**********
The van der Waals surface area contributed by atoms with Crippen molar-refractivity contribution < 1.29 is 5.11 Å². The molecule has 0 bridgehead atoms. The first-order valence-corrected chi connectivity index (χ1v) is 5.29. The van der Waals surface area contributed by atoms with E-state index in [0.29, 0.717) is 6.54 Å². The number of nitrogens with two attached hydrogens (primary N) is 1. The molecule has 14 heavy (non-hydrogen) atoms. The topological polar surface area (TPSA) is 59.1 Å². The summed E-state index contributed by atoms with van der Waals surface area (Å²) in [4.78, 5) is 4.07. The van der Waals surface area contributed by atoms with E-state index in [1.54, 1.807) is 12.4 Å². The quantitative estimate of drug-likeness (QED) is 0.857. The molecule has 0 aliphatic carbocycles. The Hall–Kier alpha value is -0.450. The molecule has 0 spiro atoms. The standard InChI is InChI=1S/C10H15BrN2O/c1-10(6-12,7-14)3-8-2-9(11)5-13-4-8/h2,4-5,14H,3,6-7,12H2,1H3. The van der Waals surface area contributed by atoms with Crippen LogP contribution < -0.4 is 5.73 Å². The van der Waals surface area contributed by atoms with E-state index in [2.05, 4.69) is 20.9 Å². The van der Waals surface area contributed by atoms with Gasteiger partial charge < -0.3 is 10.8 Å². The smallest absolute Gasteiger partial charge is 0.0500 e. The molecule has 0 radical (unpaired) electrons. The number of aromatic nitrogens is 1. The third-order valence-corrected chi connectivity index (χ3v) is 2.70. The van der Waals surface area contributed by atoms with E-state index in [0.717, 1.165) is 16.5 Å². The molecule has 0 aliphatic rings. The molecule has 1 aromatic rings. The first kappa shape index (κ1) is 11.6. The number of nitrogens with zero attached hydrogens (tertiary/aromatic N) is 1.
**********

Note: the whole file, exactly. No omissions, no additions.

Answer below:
The van der Waals surface area contributed by atoms with Crippen molar-refractivity contribution < 1.29 is 5.11 Å². The molecule has 0 bridgehead atoms. The first-order valence-corrected chi connectivity index (χ1v) is 5.29. The van der Waals surface area contributed by atoms with E-state index in [0.29, 0.717) is 6.54 Å². The number of nitrogens with two attached hydrogens (primary N) is 1. The molecule has 14 heavy (non-hydrogen) atoms. The topological polar surface area (TPSA) is 59.1 Å². The summed E-state index contributed by atoms with van der Waals surface area (Å²) in [4.78, 5) is 4.07. The van der Waals surface area contributed by atoms with E-state index in [1.54, 1.807) is 12.4 Å². The quantitative estimate of drug-likeness (QED) is 0.857. The molecule has 0 aliphatic carbocycles. The Hall–Kier alpha value is -0.450. The molecule has 0 spiro atoms. The standard InChI is InChI=1S/C10H15BrN2O/c1-10(6-12,7-14)3-8-2-9(11)5-13-4-8/h2,4-5,14H,3,6-7,12H2,1H3. The van der Waals surface area contributed by atoms with Crippen LogP contribution < -0.4 is 5.73 Å². The van der Waals surface area contributed by atoms with E-state index in [2.05, 4.69) is 20.9 Å². The van der Waals surface area contributed by atoms with Gasteiger partial charge < -0.3 is 10.8 Å². The smallest absolute Gasteiger partial charge is 0.0500 e. The molecule has 0 radical (unpaired) electrons. The number of aromatic nitrogens is 1. The third-order valence-corrected chi connectivity index (χ3v) is 2.70. The van der Waals surface area contributed by atoms with E-state index in [0.717, 1.165) is 16.5 Å². The molecule has 0 aliphatic rings. The molecule has 1 aromatic rings. The first kappa shape index (κ1) is 11.6. The number of nitrogens with zero attached hydrogens (tertiary/aromatic N) is 1.